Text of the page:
Wrist Rehabilitation Assisted by an Electromyography-Driven Neuromuscular Electrical Stimulation Robot after Stroke

Xiaoling Hu, Raymond Kai Yu Tong, Newmen S.K. Ho, Jing Jing Xue, Wei Rong, Leonard S.W. Li

Research output: Journal article publicationJournal articleAcademic researchpeer-review

65 Citations (Scopus)


Background. Augmented physical training with assistance from robot and neuromuscular electrical stimulation (NMES) may introduce intensive motor improvement in chronic stroke. Objective. To compare the rehabilitation effectiveness achieved by NMES robot-assisted wrist training and that by robot-assisted training. Methods. This study was a single-blinded randomized controlled trial with a 3-month follow-up. Twenty-six hemiplegic subjects with chronic stroke were randomly assigned to receive 20-session wrist training with an electromyography (EMG)-driven NMES robot (NMES robot group, n = 11) and with an EMG-driven robot (robot group, n = 15), completed within 7 consecutive weeks. Clinical scores, Fugl-Meyer Assessment (FMA), Modified Ashworth Score (MAS), and Action Research Arm Test (ARAT) were used to evaluate the training effects before and after the training, as well as 3 months later. An EMG parameter, muscle co-contraction index, was also applied to investigate the session-by-session variation in muscular coordination patterns during the training. Results. The improvement in FMA (shoulder/elbow, wrist/hand) obtained in the NMES robot group was more significant than the robot group (P <.05). Significant improvement in ARAT was achieved in the NMES robot group (P <.05) but absent in the robot group. NMES robot-assisted training showed better performance in releasing muscle co-contraction than the robot-assisted across the training sessions (P <.05). Conclusions. The NMES robot-assisted wrist training was more effective than the pure robot. The additional NMES application in the treatment could bring more improvements in the distal motor functions and faster rehabilitation progress.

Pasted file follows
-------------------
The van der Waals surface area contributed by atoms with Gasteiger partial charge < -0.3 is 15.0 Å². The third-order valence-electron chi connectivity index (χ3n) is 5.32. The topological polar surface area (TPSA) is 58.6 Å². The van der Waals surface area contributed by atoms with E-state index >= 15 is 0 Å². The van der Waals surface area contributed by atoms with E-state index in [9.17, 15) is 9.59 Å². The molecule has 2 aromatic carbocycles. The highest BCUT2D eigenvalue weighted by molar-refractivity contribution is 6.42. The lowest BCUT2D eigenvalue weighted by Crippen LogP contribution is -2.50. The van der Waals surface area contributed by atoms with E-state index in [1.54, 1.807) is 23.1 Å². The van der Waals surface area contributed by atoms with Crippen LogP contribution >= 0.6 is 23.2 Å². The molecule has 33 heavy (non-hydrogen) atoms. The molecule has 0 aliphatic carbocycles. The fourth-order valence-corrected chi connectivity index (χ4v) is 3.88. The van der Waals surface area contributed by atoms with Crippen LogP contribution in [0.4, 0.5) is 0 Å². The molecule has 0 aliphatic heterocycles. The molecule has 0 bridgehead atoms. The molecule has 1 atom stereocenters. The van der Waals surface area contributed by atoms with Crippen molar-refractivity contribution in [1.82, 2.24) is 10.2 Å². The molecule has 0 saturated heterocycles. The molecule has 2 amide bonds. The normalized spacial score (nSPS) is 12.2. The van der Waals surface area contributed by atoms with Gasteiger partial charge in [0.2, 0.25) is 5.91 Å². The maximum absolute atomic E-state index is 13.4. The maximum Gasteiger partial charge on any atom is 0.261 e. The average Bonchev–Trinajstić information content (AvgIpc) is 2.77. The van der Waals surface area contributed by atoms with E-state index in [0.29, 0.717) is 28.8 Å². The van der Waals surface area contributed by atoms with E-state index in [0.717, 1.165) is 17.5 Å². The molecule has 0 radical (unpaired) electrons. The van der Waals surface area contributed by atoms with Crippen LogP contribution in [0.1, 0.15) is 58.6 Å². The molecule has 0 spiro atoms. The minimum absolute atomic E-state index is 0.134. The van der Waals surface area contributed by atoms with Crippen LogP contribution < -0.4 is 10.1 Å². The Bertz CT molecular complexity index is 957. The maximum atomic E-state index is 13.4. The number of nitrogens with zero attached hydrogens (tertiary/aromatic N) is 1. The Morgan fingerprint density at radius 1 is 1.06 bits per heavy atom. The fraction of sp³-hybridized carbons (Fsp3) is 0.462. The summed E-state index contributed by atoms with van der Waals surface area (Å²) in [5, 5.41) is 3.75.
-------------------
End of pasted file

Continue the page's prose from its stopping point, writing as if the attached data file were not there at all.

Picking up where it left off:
Original languageEnglish
Pages (from-to)767-776
Number of pages10
JournalNeurorehabilitation and Neural Repair
Issue number8
Publication statusPublished - 1 Jan 2015


  • neuromuscular electrical stimulation
  • rehabilitation
  • robot
  • stroke

ASJC Scopus subject areas

  • Rehabilitation
  • Neurology
  • Clinical Neurology


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